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Mountain Home Magazine

Come Along and Ride This Train

Dec 01, 2022 09:00AM ● By Carol Myers Cacchione

A dapper gentleman in a New York Central Railroad conductor’s uniform and black patent leather-brimmed hat with gold braid trim sat just inside the doors of St. Paul’s Episcopal Church Fellowship Hall. It was December 3, 2016, the thirty-third annual Dickens of a Christmas in Wellsboro. (How serendipitous that this year’s Dickens celebration is also December 3.) Bespectacled, with a crisply ironed white shirt and black tie knotted just so, ninety-three-year-old Ned Marrow greeted visitors at the Twin Tiers N-Trak Model Railroad Club’s exhibit. Tiny freight trains whirred along tracks past miniature houses with white picket fences, thumbnail-sized shrubbery, and tidy little lawns. Kids and grownups alike pressed up to the ropes separating them from the trains to watch the action. Ned relaxed in a chair, his arms on his walker in front of him, while he reminisced about his years spent on the railroad.

“I started working on the New York Central in 1946,” he said. “It was right after the war. I started as a brakeman and was promoted to conductor in 1955.” He made runs between Corning and Syracuse, and sometimes all the way up to Niagara Falls. But it was the runs between Corning and Williamsport, traveling the tracks through the Pine Creek Gorge, better known as the Grand Canyon of Pennsylvania, that he loved best. “I used to wave a lantern out the back of the caboose as the train wound its way through the canyon at night,” he said. “If you saw the light shining, that was me.”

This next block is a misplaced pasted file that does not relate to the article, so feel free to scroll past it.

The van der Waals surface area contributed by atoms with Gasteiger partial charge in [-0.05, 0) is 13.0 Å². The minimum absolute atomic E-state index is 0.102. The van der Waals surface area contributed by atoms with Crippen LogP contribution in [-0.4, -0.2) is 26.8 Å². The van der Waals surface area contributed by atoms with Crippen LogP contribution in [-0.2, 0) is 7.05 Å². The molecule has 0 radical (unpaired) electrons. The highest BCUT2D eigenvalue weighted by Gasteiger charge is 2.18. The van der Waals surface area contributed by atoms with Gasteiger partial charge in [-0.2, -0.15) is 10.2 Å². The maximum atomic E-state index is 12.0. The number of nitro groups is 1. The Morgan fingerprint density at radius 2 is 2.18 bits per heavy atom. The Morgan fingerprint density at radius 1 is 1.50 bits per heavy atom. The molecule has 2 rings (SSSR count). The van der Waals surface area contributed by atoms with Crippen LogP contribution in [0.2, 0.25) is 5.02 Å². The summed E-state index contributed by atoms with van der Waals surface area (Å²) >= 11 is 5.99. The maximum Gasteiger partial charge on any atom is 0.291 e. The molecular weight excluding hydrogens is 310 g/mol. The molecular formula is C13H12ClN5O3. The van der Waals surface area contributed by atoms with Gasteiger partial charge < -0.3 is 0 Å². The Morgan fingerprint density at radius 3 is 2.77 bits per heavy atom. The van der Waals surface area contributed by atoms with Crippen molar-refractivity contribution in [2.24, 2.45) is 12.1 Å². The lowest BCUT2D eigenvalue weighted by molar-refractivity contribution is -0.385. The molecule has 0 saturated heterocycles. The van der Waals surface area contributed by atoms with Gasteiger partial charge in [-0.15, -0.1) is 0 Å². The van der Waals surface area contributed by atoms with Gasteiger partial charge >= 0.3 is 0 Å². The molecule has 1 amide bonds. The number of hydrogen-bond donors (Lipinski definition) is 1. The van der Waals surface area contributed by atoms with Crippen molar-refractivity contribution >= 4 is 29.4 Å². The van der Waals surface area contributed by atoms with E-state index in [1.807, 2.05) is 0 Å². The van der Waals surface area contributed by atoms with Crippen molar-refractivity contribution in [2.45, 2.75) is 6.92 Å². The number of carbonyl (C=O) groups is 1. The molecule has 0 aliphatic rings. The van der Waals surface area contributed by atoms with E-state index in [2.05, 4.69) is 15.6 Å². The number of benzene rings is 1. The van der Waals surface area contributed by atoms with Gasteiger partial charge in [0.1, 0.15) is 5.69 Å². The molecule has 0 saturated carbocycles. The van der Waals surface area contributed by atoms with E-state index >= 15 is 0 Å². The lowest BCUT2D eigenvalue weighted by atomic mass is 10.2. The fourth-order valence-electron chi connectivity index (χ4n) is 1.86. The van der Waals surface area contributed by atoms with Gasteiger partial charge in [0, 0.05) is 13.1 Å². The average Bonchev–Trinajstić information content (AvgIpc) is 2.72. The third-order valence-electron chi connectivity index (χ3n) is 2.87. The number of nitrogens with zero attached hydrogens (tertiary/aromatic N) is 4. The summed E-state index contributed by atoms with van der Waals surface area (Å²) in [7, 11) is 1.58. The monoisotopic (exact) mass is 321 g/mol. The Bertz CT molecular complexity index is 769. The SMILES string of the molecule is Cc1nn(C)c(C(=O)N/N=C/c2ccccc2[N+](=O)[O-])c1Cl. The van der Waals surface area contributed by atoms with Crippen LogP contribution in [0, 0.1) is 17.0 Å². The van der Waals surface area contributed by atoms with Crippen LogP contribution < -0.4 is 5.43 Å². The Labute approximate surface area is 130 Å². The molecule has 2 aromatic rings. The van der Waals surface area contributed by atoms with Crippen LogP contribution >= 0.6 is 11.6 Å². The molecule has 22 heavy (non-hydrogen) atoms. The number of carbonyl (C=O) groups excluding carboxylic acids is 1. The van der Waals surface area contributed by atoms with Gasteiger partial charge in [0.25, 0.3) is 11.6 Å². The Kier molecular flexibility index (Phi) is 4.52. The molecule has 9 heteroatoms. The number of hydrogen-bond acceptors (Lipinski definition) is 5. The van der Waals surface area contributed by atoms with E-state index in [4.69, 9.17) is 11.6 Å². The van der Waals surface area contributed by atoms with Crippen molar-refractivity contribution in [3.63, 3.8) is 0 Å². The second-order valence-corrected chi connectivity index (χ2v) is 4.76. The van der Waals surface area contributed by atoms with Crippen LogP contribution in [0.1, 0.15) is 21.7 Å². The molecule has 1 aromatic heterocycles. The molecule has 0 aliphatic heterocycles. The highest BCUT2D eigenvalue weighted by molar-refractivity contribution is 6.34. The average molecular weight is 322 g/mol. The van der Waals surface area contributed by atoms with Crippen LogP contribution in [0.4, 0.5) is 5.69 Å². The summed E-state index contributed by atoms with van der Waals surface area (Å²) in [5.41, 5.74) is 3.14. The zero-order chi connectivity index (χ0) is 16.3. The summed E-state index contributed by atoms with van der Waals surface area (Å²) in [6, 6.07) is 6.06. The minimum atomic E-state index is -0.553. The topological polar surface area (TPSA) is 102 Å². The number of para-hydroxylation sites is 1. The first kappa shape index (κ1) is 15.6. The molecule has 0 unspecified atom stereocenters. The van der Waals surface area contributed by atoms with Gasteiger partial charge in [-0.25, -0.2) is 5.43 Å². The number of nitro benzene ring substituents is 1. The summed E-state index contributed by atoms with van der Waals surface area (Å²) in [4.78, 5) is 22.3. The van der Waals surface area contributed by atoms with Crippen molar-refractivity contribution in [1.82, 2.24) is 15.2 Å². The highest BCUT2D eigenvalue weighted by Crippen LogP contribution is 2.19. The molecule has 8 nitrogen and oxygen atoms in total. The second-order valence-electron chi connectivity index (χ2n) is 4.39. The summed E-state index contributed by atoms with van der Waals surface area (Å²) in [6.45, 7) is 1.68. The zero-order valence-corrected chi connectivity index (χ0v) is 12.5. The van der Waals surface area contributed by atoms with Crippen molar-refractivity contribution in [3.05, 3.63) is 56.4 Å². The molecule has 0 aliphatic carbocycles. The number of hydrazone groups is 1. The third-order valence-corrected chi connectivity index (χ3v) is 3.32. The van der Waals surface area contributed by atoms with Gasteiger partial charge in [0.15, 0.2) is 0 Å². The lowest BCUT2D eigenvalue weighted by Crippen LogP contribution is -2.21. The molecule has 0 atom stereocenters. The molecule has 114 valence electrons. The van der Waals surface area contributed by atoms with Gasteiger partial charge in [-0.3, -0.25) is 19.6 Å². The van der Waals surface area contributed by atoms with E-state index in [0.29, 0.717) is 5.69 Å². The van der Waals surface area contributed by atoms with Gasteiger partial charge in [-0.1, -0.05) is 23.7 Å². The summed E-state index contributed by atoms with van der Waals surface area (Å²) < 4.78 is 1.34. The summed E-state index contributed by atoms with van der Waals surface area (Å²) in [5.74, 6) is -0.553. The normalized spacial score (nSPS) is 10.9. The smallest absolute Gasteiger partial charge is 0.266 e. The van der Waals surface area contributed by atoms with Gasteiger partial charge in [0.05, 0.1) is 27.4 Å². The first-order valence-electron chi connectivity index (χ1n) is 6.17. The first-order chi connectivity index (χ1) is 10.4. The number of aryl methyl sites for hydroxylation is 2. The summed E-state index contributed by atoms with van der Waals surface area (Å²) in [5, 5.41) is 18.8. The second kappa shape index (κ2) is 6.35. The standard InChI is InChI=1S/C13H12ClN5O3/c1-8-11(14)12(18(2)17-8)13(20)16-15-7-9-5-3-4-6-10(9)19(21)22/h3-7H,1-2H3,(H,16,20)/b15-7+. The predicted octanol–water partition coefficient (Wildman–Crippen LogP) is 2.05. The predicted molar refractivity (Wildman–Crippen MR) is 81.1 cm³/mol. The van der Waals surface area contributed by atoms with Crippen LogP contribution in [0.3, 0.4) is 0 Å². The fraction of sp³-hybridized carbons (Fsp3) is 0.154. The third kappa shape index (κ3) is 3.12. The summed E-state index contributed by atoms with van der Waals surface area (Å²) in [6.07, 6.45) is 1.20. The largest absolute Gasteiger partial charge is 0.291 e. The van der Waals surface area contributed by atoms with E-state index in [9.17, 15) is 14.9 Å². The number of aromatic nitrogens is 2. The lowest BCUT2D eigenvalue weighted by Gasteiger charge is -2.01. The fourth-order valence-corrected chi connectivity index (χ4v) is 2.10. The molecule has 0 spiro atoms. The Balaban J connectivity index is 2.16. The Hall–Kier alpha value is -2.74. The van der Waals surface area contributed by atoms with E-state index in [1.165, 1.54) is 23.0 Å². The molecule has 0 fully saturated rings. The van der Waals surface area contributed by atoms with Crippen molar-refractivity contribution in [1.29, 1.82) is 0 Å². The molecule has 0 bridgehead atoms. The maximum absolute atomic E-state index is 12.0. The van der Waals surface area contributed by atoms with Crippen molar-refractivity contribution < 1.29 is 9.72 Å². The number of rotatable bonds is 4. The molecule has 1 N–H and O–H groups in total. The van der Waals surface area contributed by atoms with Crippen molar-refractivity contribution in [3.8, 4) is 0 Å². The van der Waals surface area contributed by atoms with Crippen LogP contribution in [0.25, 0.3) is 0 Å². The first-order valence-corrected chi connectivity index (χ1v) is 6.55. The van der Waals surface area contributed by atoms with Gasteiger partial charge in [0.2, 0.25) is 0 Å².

Ned always loved trains. “I got my first model train set when I was a boy,” he said. “It was a Christmas present—a Lionel. The first trains I worked on were steam powered. I used to have to help the fireman shovel soft coal to keep them going.” In the 1950s, trains switched to diesel. The obvious advantage was that Ned didn’t need to shovel coal anymore. “Diesel engines were more powerful, so we could haul more cars and more freight,” he explained. Still, he was sentimental about the old steam-powered coal trains. “There’s just something about them that will always be in my blood.”

Born in 1923, Ned grew up in Galeton and lived there until 1941, when he enlisted in the Navy. He served in both the Atlantic and Pacific theaters during Word War II. He was aboard the USS Barr, a destroyer escort ship, when it was torpedoed by a German U-boat off the coast of northern Africa in 1944. Seventeen sailors lost their lives that day, twelve of whose remains were never recovered. Ned was at midship and survived the blast. He showed me a laminated picture he carried in his wallet of the Barr tied up at drydock in Casablanca, its stern blown to bits. Inset in the upper right corner was a photo of Ned in his service dress blues, a white sailor’s cap perched atop his head at a jaunty angle.

Ned married his wife, Evelyn, in 1948. They bought a house in Big Flats, and their daughter, Christine, was born five years later.